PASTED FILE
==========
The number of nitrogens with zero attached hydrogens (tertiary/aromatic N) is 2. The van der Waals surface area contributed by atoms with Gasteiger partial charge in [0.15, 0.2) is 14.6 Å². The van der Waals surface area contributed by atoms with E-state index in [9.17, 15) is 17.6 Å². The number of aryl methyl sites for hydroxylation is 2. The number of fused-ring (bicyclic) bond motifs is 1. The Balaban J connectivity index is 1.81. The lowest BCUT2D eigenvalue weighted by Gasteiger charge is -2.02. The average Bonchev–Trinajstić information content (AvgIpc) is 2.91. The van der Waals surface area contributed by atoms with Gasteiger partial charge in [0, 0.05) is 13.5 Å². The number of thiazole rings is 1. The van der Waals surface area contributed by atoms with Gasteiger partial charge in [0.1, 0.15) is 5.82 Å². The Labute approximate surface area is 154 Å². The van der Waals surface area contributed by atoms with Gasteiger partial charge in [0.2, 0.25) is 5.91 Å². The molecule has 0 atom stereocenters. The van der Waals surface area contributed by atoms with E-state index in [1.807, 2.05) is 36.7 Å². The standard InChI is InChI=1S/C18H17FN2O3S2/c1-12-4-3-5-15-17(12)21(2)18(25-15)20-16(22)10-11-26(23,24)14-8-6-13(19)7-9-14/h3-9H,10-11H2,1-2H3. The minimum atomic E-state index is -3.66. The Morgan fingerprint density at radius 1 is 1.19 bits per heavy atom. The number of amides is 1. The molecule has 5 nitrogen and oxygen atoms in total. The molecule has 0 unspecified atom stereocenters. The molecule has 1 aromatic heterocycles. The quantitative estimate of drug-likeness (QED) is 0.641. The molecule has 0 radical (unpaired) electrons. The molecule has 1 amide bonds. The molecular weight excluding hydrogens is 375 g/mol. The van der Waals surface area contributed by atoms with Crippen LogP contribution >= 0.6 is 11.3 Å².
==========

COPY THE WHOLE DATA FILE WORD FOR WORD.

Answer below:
The number of nitrogens with zero attached hydrogens (tertiary/aromatic N) is 2. The van der Waals surface area contributed by atoms with Gasteiger partial charge in [0.15, 0.2) is 14.6 Å². The van der Waals surface area contributed by atoms with E-state index in [9.17, 15) is 17.6 Å². The number of aryl methyl sites for hydroxylation is 2. The number of fused-ring (bicyclic) bond motifs is 1. The Balaban J connectivity index is 1.81. The lowest BCUT2D eigenvalue weighted by Gasteiger charge is -2.02. The average Bonchev–Trinajstić information content (AvgIpc) is 2.91. The van der Waals surface area contributed by atoms with Gasteiger partial charge in [0, 0.05) is 13.5 Å². The number of thiazole rings is 1. The van der Waals surface area contributed by atoms with Gasteiger partial charge in [0.1, 0.15) is 5.82 Å². The Labute approximate surface area is 154 Å². The van der Waals surface area contributed by atoms with Gasteiger partial charge in [0.2, 0.25) is 5.91 Å². The molecule has 0 atom stereocenters. The van der Waals surface area contributed by atoms with E-state index in [1.807, 2.05) is 36.7 Å². The standard InChI is InChI=1S/C18H17FN2O3S2/c1-12-4-3-5-15-17(12)21(2)18(25-15)20-16(22)10-11-26(23,24)14-8-6-13(19)7-9-14/h3-9H,10-11H2,1-2H3. The minimum atomic E-state index is -3.66. The Morgan fingerprint density at radius 1 is 1.19 bits per heavy atom. The number of amides is 1. The molecule has 5 nitrogen and oxygen atoms in total. The molecule has 0 unspecified atom stereocenters. The molecule has 1 aromatic heterocycles. The quantitative estimate of drug-likeness (QED) is 0.641. The molecule has 0 radical (unpaired) electrons. The molecule has 1 amide bonds. The molecular weight excluding hydrogens is 375 g/mol. The van der Waals surface area contributed by atoms with Crippen LogP contribution >= 0.6 is 11.3 Å².